Two ships originally set out for north America, the Mayflower and the Speedwell. The Speedwell however didn’t live up to its name, causing the journey to be launched in dribs and drabs, as they had to return to port more than once for repairs, before finally giving up on the vessel entirely. The consequences of this was grave, as it meant they would be taking half of their journey during fierce winter gales, and would be forced to stay on the Mayflower for most of the first winter after arriving, as there wouldn’t be time to build the village before bad weather set in.
It also led to an overburdened ship, which suffered from overcrowding and a lack of supplies. Their supplies had been further reduced by the need to sell them to raise money for the Speedwell’s repairs. Of the 132 people crammed into the Mayflower’s 106 foot long hull which finally set sail across the Atlantic, only one died during the crossing.
Two months later they sighted land off Cape Cod, and on November 11, 1620 dropped anchor off what is now Provincetown. Miles Standish led the first expeditions ashore, finding some native American graves which they disturbed and made off with the corn left for the dead. On another expedition they fired upon the local tribespeople in what is called The First Encounter.
Fearing they’d already gotten off on a bad foot, having fired upon the Indians and desecrated their graves, and not particularly happy with the look of the land, the Mayflower set off again. While in anchor however, tragedy had befallen the group, as the wife of William Bradford, the 23 year old Dorothy had fallen overboard and quickly drowned, pulled under by the heavy weight of her skirts in the frigid sea. A short story later made claim that it was due to guilt over an affair she was having, and her death was a suicide. This is of course, absolute poppycock. There simply was no place on board the Mayflower to even have a clandestine affair.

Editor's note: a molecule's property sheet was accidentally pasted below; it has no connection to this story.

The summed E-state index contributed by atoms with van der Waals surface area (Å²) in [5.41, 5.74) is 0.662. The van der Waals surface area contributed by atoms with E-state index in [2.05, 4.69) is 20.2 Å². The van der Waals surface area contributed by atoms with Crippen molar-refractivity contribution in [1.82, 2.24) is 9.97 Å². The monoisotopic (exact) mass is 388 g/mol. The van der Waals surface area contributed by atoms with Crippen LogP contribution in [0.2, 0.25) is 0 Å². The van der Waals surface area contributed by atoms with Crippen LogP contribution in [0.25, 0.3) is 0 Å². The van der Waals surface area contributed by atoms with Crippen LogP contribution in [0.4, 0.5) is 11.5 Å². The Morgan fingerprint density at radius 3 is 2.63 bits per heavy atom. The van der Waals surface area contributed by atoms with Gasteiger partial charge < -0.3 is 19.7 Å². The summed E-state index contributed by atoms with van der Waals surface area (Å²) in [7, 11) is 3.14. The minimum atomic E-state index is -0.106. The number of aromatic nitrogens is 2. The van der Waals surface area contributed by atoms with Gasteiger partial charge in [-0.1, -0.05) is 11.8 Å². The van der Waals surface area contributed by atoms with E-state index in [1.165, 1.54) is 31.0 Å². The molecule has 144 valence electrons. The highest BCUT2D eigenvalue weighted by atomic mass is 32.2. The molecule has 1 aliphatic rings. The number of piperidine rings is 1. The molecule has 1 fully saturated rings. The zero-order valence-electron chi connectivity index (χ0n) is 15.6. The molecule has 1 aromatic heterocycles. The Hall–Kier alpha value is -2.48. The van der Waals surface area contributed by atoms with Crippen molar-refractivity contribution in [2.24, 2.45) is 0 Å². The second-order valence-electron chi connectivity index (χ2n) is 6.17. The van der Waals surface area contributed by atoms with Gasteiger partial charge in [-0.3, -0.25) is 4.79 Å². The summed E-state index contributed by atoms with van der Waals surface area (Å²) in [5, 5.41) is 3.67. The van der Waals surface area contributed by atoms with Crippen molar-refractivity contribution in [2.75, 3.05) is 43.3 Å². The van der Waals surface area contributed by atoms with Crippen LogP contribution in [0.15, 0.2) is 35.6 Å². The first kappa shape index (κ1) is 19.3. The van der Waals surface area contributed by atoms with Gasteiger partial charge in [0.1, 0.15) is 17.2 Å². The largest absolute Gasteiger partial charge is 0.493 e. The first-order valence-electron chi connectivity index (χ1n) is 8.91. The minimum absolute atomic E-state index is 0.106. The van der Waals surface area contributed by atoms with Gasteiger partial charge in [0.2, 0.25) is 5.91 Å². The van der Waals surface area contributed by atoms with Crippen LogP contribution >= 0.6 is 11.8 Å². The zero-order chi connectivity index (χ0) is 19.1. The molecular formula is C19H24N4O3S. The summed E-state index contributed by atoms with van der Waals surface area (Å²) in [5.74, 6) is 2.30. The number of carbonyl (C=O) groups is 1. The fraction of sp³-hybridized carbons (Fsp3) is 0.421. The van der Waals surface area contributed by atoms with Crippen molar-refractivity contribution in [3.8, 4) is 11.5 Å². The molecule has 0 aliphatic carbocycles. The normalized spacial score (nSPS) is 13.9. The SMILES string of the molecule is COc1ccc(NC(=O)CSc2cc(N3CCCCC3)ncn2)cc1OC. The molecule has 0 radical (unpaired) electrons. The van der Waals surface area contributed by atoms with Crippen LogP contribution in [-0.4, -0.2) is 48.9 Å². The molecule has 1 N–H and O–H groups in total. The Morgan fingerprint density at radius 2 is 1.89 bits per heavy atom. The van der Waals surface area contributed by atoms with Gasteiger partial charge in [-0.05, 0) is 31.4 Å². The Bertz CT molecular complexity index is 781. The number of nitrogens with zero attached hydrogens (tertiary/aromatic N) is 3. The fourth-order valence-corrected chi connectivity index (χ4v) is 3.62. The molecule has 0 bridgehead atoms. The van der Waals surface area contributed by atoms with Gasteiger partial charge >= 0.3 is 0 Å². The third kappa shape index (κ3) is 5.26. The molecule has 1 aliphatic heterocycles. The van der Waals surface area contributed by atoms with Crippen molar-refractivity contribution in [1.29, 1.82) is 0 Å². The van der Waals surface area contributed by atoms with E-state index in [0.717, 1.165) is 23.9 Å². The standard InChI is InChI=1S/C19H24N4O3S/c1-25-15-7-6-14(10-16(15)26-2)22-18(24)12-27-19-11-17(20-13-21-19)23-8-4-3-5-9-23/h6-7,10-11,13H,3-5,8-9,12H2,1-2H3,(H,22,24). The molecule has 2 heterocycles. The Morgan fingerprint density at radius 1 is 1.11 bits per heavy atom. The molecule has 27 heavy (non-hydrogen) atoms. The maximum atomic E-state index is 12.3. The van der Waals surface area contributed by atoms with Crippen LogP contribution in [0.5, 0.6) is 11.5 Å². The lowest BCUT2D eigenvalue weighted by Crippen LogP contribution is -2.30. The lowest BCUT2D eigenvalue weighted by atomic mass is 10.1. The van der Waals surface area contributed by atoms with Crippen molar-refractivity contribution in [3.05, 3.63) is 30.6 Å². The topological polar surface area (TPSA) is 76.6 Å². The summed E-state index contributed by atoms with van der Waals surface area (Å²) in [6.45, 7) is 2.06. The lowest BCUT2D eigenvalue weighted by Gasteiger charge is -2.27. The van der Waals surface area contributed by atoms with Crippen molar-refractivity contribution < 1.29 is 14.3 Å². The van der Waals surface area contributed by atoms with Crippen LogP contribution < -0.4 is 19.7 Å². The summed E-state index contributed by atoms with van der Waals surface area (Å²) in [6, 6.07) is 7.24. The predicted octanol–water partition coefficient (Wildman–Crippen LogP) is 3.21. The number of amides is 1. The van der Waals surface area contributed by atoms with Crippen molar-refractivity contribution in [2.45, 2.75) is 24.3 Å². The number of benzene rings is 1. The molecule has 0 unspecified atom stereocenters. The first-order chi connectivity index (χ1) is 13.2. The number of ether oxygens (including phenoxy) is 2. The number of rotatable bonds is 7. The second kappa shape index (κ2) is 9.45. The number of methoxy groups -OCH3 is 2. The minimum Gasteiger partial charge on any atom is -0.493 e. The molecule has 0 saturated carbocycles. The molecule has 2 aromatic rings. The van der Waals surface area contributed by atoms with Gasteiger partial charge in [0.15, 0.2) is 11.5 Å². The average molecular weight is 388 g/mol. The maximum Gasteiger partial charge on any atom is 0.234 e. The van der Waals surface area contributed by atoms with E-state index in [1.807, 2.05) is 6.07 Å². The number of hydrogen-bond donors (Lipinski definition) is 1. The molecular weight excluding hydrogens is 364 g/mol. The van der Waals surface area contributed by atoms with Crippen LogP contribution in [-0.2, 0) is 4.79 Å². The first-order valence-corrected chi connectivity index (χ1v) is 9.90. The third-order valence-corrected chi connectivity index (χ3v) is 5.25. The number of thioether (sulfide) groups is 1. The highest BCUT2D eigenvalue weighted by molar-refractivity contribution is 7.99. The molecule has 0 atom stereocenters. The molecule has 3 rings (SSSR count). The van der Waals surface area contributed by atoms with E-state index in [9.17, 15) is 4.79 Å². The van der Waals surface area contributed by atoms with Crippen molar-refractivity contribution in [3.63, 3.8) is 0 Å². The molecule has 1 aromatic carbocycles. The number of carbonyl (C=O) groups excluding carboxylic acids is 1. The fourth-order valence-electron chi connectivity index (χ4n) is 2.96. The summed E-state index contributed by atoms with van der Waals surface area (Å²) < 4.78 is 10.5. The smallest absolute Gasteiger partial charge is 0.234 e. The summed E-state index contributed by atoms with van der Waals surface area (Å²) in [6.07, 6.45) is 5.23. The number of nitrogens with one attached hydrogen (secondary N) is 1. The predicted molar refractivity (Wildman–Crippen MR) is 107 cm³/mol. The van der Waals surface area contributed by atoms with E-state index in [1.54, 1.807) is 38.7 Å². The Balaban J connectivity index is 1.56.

The Pilgrims arrive in Plymouth
On December 16, 1620, The Mayflower entered Plymouth harbor. Three days later they stepped ashore, according to legend onto Plymouth Rock. Behind it is where the town of Plymouth now stands, and indeed the walk from there up Leyden street to the town square is the oldest continually used street in North American. Homes and workshops stood on Cole Hill, closest to the harbor, whereas the military base and church lay further up on Fort Hill where the Old Burial Ground is today.
There were two springs winding through the site, a nearby river and as it was previously the site of the native American village of Pawtuxet, the land was already cleared. It was an ideal location if with one with a somewhat ghoulish history considering what had happened to the previous village. Writing in History of the Plymouth Settlement, 1608-1650, William Bradford described the scene, “Thousands of them died until the living were not able to bury the dead and their skulls and bones were found in many places lying still above ground where their houses and dwelling places had been.”